The work dilemma

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The work dilemma

Lee Eun-hyung
The author is a professor of business administration at Kookmin University.

Of course, IT companies are the first. Starting this month, Line Plus, which is in charge of overseas operations for the messenger service Line, will start a Hybrid 2.0 work system that completely breaks the limitations of the workplace. Employees are allowed to work in overseas areas with a time difference of less than four hours from Korean Standard Time. Kakao is allowing working from home, starting with a metaverse work system, including one in-office attendance a week. Naver allows employees to choose between three in-office days and fully working from home every six months.

Work hours are getting shorter. Kakao announced a biweekly Friday off, and IT education company Hunet announced a four-day workweek. Toss Bank, an online bank, has already implemented autonomous telecommuting and a bi-weekly four-day workweek. Smaller start-ups and IT companies are attempting a new normal of work in the “endemic era.”

In fact, no one can be sure that this new normal is the right answer for IT companies. Perhaps they initiated the change as it was immediately necessary but won’t be in the future.

As the pandemic is ending, industries started to think about a new work system. Emergency changes made to adapt to the unprecedented Covid-19 pandemic have to be reconsidered, but simply reverting to the pre-pandemic system is not the answer. We cannot go back to the pre-pandemic work system nor the work system during the pandemic. In short, we need to establish new standards, but we don’t have a set answer or a precedent for benchmarking. The time has come to set out for the destination, but we don’t know the coordinates.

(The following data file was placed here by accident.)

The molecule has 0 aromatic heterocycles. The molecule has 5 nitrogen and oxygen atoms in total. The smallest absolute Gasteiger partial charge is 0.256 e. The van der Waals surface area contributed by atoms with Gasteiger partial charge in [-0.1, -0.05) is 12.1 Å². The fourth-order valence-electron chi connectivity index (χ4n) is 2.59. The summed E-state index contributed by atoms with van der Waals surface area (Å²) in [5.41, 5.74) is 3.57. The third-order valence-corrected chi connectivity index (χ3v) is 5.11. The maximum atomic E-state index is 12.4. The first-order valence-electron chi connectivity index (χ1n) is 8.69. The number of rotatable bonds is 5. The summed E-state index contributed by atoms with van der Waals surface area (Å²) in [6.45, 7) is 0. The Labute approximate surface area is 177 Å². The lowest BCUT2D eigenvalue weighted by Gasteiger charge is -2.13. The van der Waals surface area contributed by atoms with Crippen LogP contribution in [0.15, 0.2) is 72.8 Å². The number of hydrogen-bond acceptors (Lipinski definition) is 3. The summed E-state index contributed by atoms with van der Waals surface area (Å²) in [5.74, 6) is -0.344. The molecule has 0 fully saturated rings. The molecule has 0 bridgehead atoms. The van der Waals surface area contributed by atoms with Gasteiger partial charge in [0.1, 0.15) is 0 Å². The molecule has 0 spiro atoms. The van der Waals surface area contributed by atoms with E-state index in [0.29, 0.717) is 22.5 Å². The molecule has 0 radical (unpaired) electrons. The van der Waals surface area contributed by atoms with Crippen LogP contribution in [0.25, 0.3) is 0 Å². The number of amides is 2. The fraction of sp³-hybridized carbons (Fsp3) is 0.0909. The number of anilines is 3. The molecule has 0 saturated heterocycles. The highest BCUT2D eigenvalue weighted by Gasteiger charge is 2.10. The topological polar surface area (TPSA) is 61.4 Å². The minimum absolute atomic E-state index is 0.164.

Organizations around the world are confused. While some global tech companies quickly adapted work from home as the new normal, others want employees back in the office. Progress is not smooth due to a backlash from employees. Twitter and Airbnb announced permanent telecommuting, but choosing that is not easy for most enterprises. Apple reduced work from home and announced a plan to have employees in the office three days a week. Ian Goodfellow, who was in charge of key future projects such as Apple Car, decided to leave Apple and join Google, where full work from home is in place.

Recently, Elon Musk sent an email to Tesla employees saying, “The more senior you are, the more visible must be your presence.” The email was met with anger and resistance from employees. There is also a national-level experiment. In the UK, 3,300 workers have been testing a four-day workweek for six months from June. The UK plans to reflect the results in a national policy after checking whether productivity can be maintained if workers work four days a week without pay cuts.

Members of organizations want to work from home, but situations are not simple, as telework is not the best option for all organizations. Work systems vary depending on industries and organizations. The spectrum is wide, from companies that require complete offline operations with all employees in office to flexible organizations that can freely implement telework or hybrid work. We need to seek the most optimized plan for each organization.

Fortunately, all organizations have experienced some sort of flexible work system during the pandemic. We need to analyze the temporary measures in response to the pandemic and seek a new path. The solution should have the industry, job function, organizational characteristics, and culture in mind.

Leaders generally have a negative view of telecommuting. They feel anxious when they cannot check work directly. They also believe creative ideas come out and problems are solved when members engage and interact. Meanwhile, most employees prefer a flexible working system and claim that productivity does not decrease compared to in-person work. Leaders and members can reinforce strengths and make up the weaknesses by creating the optimal work system together.

The age of great transformation has begun. Leaders must find a new normal for their organizations by working with personnel department officials. 
Translation by the Korea JoongAng Daily staff.
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